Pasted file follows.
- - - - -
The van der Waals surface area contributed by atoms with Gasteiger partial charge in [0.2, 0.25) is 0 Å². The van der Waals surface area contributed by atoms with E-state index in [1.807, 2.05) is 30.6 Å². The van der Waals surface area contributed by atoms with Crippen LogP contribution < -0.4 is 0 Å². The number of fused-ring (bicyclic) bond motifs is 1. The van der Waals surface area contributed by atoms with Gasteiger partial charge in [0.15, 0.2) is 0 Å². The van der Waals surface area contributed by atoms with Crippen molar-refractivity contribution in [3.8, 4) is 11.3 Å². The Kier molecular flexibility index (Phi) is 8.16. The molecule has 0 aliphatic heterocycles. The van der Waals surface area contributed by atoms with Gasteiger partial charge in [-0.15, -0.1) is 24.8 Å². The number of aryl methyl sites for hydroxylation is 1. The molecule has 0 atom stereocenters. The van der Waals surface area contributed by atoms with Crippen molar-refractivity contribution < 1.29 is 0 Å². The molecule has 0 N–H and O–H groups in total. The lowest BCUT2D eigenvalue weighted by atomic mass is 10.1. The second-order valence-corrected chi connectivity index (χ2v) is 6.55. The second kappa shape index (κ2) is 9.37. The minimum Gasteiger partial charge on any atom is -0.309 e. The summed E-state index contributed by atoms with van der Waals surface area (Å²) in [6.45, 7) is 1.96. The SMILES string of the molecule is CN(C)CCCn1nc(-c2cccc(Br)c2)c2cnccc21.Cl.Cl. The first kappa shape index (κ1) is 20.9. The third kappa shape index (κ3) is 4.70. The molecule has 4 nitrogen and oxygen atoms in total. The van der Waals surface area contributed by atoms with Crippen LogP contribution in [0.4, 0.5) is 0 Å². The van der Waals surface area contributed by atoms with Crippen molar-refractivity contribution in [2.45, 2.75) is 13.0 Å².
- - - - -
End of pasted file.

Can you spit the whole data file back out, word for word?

The van der Waals surface area contributed by atoms with Gasteiger partial charge in [0.2, 0.25) is 0 Å². The van der Waals surface area contributed by atoms with E-state index in [1.807, 2.05) is 30.6 Å². The van der Waals surface area contributed by atoms with Crippen LogP contribution < -0.4 is 0 Å². The number of fused-ring (bicyclic) bond motifs is 1. The van der Waals surface area contributed by atoms with Gasteiger partial charge in [0.15, 0.2) is 0 Å². The van der Waals surface area contributed by atoms with Crippen molar-refractivity contribution in [3.8, 4) is 11.3 Å². The Kier molecular flexibility index (Phi) is 8.16. The molecule has 0 aliphatic heterocycles. The van der Waals surface area contributed by atoms with Gasteiger partial charge in [-0.15, -0.1) is 24.8 Å². The number of aryl methyl sites for hydroxylation is 1. The molecule has 0 atom stereocenters. The van der Waals surface area contributed by atoms with Crippen molar-refractivity contribution < 1.29 is 0 Å². The molecule has 0 N–H and O–H groups in total. The lowest BCUT2D eigenvalue weighted by atomic mass is 10.1. The second-order valence-corrected chi connectivity index (χ2v) is 6.55. The second kappa shape index (κ2) is 9.37. The minimum Gasteiger partial charge on any atom is -0.309 e. The summed E-state index contributed by atoms with van der Waals surface area (Å²) in [6.45, 7) is 1.96. The SMILES string of the molecule is CN(C)CCCn1nc(-c2cccc(Br)c2)c2cnccc21.Cl.Cl. The first kappa shape index (κ1) is 20.9. The third kappa shape index (κ3) is 4.70. The molecule has 4 nitrogen and oxygen atoms in total. The van der Waals surface area contributed by atoms with Crippen LogP contribution in [0.4, 0.5) is 0 Å². The van der Waals surface area contributed by atoms with Crippen molar-refractivity contribution in [2.45, 2.75) is 13.0 Å².